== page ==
Do you struggle to make thick, evolving bass lines like those made by producers like Noisia? You're not alone. Scores of producers create simple, generic bass lines that sound thin and don't hold the interest of their listeners. In modern dance music heavy, aggressive bass lines dominate the mix and shake the earth. Sadly bass sounds that don’t live up to today’s standard can hurt your music and cost you fans. Fortunately there’s an answer. Modern software synthesizers like Native Instruments’ Massive offer amazing modulation capabilities and can be used to make incredible bass lines. Pair the synthesis power of Massive with Ableton Live’s resampling workflow and the results can be astounding.
Last June Beat Drop played host to drum machine/synth wizard and Roland Senior Product Manager Lyle Crilly. He spent the afternoon giving us a run through of the history of Roland and an in depth look at how Roland's new AIRA line can be used in the studio and for performance. In case you missed if we filmed it and uploaded the workshop to our YouTube Channel.
By Brandon Smith
Judging by the number of modular synths, drum machines, effect units and other lovely knob and button-laden things at this year's NAMM show, it's clear that hardware music technology isn't going anywhere. Producing music entirely "in the box" (i.e. with a computer in a DAW environment) is now common and widely accepted. People 20 or 30 years ago would have been amazed that you can do all that stuff on a computer - let alone a personal computer. Yet there are now more modular synth manufacturers around today than there were in the 60s and 70s, when names like Moog, Arp and Buchla were at the cutting edge. So why would more manufacturers be making hardware when you can just do everything on a computer now? These may be contributing factors:
1) Hardware is cheaper and easier to manufacture than ever before which makes owning gear nowadays comparatively far more affordable than in the past (owning a modular synth in the late 60s was akin to buying a luxury car).
2) Some people prefer the tactile "feel" of an instrument. Even "in-the-box" productions require outboard MIDI controllers, speakers etc. to interface with the people making the productions. Computers can't read our minds. Yet......
3) While the software emulations of things like Minimoogs and other classic synths are getting quite good, there is a lot of variation in sound and feel with the real Minis out there. They were made for a decade. Therefore, a 1971 Mini won't behave exactly like on made in 1980. Individual instrument quirks can be important to musicians - analogous to a guitar player who really likes the feel of the neck or the tone on a particular guitar.
4) Inspiration. With everything conveniently at your fingertips it's all too easy to fire up Massive and start cruising through the list of presets until you find something that's close-ish to what you want. Then you mess around with parameters trying to make the sound more like what you hear in your head. It's not any easier making sounds from scratch on a hardware synth - in fact it's usually harder. But eventually one gets sick of all the presets and wants the inspiration that may come more naturally on and instrument with limitation - but has lots of character. It seems counter intuitive, but sometimes we can be the most creative by limiting our tools of expression.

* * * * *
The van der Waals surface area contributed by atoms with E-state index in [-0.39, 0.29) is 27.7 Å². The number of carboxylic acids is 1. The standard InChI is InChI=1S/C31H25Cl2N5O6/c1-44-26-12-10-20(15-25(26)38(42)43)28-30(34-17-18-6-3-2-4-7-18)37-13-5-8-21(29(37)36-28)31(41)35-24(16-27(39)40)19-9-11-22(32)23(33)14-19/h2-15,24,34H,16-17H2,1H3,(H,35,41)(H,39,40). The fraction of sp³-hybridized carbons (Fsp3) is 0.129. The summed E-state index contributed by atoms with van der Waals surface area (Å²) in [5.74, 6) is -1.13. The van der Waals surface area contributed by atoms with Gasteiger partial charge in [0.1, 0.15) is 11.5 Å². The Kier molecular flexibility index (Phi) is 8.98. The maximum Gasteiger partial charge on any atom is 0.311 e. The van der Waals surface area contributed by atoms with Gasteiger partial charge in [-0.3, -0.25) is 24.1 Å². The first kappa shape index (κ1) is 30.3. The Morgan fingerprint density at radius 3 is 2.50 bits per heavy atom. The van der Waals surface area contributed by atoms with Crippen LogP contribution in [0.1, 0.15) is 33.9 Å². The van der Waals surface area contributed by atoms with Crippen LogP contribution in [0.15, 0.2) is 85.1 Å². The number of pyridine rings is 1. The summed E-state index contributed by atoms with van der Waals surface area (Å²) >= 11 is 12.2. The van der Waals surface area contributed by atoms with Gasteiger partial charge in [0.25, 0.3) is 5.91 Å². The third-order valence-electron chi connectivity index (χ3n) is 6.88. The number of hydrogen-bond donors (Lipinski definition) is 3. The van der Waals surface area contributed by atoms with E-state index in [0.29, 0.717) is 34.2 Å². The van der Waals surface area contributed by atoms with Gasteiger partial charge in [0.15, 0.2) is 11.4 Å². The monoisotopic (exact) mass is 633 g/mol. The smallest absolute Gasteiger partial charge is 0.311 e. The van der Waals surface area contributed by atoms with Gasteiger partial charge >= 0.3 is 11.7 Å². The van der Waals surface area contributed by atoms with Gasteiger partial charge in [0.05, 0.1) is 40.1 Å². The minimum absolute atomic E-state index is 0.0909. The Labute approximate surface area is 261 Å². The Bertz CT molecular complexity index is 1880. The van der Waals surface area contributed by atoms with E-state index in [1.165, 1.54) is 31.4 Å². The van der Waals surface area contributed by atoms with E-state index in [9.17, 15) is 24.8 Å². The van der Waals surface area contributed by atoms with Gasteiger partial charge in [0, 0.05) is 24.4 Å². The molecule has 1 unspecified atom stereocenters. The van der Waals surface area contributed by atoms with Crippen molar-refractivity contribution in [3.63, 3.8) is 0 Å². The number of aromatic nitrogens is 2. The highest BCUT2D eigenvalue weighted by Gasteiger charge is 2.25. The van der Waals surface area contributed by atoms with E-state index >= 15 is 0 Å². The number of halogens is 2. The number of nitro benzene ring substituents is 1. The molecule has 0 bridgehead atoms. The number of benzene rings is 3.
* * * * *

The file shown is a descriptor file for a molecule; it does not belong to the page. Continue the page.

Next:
5) Sound. Kind of stating the obvious here, but people wouldn't go through all this hassle if the sounds weren't worth it.
So how does one use a hardware instrument within DAWs like Ableton? It depends on what the instrument is, how old it is, and how you intend on fitting it into your productions. Of course the most obvious way to incorporate a hardware is to just record the audio into Ableton. Sometimes there's something to be said for a sloppy, un-quantized synth line played by hand and recorded direct. If it's an old synth that has no means of MIDI or CV control recording the audio output may be your only option. If it's a pre-MIDI drum machine there might not be any way to "clock" or control its tempo externally. If that's the case its probably best to sample a pattern and loop it. Ableton's "Slice To MIDI" feature makes it easy to break down cheesy preset drum machine patterns into their constituent parts and re-sequence them in the box. If it's a more modern machine with MIDI you can opt to tempo or "MIDI clock sync" it. That way you still get the "feel" of the drum machine's own sequencer, just running in sync with Ableton. MIDI-equipped machines usually have the ability to trigger the individual sounds using MIDI notes, so patterns can be sequenced directly from the computer that way as well. There are lots of possibilities. Below is an example of a setup where the computer is controlling a Roland TR-8 through USB. The MIDI out of the TR-8 is going into the MIDI in on the Oberheim DX, which is a much older machine from the 80s and only has MIDI. The DX is being "slaved" by the TR-8 (they could both be used that way without a computer). However in this instance, they are both slaved by the computer which controls the master tempo and start/stop via USB. Sync has to be enabled in Ableton's MIDI preferences for this to work properly.